Initial Testing

We asked for the data plan to go live March 1st.  This way we would have time to debug any issues and get used to using it during the season.  It turned out that there was zero debugging to do. It just worked perfectly out of the box.

I set up the dome in the cockpit and connected it.  Even under the shrinkwrap and down low, it got a very strong tracking signal and I was able to download a GRIB to my android phone (over the wireless LAN).  I also sent texts (both directions) and made a very short phone call (both directions).

The data is very expensive:  $10/MB.  Our rule is that no phones or computers can do the "connect automatically" thing to this.  It will require typing in a password each time we connect to the Lan so there are no accidental big downloads.  This system will only be used off-shore to receive updates from shore support, texts from family/friends and weather info. We will also be able to send messages back to shore as well as our position for anyone interested in tracking us.

The test stand.  Notice it's under the shrinkwrap!

First GRIB download over the Fleet One

How to mount it?

Argon has a transom radar mast.  Last year when we added the Bullet Wifi Router, we purchased an antenna "wing" from Edson to mount that antenna on.  We purchased the Fleet One system at the Newport Boat Show in 2015 where Argon was featured in the Tartan Booth. There, Will Keene (CEO of Edson) actually came out to the boat and drew in a notepad the basic design for a mounting system for the KVH antenna.

A couple days after the show, we had this CAD mockup in our inbox from Edson:

Edson's mockup for the KVH antenna hoop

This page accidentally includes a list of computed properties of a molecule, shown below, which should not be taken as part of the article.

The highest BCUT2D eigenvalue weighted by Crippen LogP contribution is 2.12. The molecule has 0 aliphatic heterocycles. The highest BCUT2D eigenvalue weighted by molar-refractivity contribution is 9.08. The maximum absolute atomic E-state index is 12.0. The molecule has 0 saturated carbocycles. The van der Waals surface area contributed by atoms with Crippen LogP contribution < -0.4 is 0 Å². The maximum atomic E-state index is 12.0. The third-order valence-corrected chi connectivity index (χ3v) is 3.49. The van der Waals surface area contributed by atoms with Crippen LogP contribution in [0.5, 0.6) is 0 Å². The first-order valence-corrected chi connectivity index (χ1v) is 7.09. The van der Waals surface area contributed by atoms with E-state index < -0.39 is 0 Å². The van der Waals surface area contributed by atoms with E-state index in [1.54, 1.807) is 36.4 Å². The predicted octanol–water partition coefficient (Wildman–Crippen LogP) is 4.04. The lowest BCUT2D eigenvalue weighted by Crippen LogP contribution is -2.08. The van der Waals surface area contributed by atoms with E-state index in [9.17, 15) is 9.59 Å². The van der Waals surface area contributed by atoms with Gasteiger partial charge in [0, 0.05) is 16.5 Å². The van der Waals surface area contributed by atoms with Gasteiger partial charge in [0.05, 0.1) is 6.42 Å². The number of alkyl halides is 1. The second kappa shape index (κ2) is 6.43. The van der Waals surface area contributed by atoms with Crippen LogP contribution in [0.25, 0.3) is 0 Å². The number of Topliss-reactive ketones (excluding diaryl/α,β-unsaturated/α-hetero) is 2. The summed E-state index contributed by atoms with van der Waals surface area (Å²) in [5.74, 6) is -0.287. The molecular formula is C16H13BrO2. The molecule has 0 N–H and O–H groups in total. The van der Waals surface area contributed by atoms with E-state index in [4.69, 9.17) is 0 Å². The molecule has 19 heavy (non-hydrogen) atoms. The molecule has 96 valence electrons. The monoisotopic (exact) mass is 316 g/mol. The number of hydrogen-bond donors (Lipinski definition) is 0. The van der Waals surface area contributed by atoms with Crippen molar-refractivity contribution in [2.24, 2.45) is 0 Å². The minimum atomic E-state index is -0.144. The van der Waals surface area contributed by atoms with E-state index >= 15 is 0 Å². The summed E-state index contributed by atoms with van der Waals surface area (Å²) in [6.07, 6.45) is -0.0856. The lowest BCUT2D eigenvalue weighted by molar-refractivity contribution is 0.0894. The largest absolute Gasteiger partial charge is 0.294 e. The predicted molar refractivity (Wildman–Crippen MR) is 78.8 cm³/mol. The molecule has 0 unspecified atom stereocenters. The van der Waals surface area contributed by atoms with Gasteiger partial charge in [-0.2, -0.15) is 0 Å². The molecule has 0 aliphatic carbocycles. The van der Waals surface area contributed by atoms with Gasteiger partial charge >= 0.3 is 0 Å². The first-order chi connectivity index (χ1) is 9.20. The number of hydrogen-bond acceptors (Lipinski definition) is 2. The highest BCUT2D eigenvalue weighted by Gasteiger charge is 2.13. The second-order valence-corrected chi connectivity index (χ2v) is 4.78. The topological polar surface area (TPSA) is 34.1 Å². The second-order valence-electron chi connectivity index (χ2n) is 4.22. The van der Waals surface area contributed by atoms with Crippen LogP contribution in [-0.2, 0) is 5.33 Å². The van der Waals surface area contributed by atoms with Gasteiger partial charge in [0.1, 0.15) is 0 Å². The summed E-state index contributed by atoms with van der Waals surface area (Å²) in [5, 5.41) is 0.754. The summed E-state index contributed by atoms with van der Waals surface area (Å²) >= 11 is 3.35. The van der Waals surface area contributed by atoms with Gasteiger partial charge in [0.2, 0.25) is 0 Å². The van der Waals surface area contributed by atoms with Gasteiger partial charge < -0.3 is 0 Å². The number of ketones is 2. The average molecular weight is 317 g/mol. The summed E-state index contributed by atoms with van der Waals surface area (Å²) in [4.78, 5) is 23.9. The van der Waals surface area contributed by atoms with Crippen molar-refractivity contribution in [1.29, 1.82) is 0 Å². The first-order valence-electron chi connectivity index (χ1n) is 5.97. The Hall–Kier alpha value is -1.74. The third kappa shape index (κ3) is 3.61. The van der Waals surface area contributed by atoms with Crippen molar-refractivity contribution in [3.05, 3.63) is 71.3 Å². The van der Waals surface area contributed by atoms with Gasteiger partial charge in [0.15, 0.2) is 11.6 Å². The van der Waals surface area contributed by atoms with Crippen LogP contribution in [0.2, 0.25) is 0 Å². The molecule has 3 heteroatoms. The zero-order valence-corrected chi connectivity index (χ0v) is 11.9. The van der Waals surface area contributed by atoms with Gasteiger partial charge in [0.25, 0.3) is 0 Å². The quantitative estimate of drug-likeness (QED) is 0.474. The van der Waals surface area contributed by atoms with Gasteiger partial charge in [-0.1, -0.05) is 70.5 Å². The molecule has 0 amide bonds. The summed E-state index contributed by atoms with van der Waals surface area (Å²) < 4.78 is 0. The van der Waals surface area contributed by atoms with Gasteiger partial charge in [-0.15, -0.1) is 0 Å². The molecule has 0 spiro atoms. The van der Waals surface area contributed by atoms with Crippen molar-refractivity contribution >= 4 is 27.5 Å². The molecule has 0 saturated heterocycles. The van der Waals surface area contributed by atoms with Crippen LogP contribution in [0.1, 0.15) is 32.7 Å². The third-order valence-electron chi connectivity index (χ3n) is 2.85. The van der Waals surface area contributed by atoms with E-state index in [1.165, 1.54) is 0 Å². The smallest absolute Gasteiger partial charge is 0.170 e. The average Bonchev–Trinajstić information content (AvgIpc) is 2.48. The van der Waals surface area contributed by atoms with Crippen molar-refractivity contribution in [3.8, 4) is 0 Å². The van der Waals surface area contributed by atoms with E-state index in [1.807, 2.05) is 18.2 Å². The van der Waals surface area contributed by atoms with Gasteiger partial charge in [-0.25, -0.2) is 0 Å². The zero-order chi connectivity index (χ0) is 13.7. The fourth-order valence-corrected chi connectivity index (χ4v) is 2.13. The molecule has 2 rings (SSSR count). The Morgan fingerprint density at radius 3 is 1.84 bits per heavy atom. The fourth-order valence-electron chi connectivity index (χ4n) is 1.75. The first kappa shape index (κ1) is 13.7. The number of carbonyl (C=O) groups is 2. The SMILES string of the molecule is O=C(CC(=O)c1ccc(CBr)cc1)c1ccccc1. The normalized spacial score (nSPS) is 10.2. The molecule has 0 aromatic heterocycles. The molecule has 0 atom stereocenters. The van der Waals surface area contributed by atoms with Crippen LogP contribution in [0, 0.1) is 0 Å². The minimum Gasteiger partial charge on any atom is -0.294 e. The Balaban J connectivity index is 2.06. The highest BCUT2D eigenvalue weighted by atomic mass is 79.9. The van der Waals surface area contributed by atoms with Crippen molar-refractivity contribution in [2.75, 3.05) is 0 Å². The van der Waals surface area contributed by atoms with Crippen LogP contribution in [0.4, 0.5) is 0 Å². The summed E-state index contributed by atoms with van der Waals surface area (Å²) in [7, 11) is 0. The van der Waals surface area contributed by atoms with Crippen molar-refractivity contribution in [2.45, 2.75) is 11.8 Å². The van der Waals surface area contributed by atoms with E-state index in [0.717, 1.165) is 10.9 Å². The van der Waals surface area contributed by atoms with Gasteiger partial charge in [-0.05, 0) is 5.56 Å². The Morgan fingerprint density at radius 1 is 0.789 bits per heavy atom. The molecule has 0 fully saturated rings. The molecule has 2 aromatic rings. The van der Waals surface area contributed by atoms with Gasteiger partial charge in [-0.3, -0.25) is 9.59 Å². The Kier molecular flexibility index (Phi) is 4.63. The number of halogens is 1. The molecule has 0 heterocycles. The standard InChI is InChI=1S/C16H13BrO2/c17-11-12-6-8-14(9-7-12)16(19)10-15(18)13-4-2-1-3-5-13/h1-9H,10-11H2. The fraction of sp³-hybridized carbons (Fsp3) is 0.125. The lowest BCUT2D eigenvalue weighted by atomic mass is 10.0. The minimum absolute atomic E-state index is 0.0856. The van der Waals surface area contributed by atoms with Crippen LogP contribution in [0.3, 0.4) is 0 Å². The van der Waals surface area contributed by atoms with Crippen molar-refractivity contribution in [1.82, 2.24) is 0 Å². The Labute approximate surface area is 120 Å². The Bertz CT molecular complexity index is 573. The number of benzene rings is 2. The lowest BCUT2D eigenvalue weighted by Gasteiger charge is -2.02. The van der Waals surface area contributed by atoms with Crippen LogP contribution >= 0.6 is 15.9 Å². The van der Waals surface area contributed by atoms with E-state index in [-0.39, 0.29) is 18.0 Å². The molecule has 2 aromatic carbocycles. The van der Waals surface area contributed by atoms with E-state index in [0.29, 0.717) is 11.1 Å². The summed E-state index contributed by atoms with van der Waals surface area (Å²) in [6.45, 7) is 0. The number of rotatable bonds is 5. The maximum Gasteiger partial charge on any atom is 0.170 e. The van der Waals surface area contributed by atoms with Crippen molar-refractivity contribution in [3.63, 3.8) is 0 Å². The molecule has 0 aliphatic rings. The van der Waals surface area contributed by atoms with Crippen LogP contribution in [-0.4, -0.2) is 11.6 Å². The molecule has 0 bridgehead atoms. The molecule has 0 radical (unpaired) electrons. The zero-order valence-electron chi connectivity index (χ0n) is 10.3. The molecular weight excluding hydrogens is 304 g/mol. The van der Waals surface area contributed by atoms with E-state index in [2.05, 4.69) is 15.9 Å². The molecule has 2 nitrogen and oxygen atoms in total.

We liked the looks of this design and Edson went to work building one for us (it is now a regular item in their catalog).  When it arrived, we realized that we still needed to purchase a standard base for the KVH antenna. Here is a shot of the top of the hoop with that base installed.

The Standard Edson Base for the KVH mounted on the hoop

Strength Concerns

The Edson Wing is designed to have whatever antennae mounted by drilling/tapping into a plate of aluminum. I think this is fine for our bullet router or a small GPS antenna or something like that.  But this thing is pretty big (and expensive) and I just didn't like the thought of a few tapped holes in aluminum being the support.

I wanted to Thru-bolt that sucker somehow. Problem is, the top and bottom plates of the wing are not parallel.  This is the problem with wing-shaped things. So, I ordered a couple squares of King Starboard from Boat Outfitters who will very quickly cut any custom sized piece of starboard you need.  My plan was to drill some 1/4" clearance holes at a slant, and then use a wood boring bit to drill a flattened out countersunk area for a screw head.

The Starboard Squares drilled and countersunk